• Betty Jennings and Frances Bilas operate ENIAC's main control panel while the machine was still located at the University of Pennsylvania's Moore School.















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ENIAC Computer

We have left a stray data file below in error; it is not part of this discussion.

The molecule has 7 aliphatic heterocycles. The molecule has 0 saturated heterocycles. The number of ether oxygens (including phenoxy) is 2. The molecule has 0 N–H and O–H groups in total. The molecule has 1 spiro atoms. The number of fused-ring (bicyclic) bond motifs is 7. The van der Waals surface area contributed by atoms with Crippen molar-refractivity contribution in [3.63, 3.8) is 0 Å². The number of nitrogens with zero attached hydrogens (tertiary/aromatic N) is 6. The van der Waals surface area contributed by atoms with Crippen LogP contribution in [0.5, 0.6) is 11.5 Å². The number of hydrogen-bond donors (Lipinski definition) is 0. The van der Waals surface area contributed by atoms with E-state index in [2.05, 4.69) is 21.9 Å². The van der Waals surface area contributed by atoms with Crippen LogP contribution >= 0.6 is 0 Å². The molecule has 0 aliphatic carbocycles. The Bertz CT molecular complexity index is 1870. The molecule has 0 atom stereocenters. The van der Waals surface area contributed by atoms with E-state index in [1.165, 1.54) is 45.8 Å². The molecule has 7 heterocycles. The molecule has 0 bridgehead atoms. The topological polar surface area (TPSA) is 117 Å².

In addition to ballistics, ENIAC’s processing power was applied to weather prediction, atomic energy calculations, cosmic ray studies, thermal ignition, random-number studies, wind tunnel design, and more. The Army made ENIAC available to universities free of charge, and it was put to use for a variety of civilian research studies. When ENIAC was retired in 1955, it had been crunching numbers successfully for over 70,000 hours.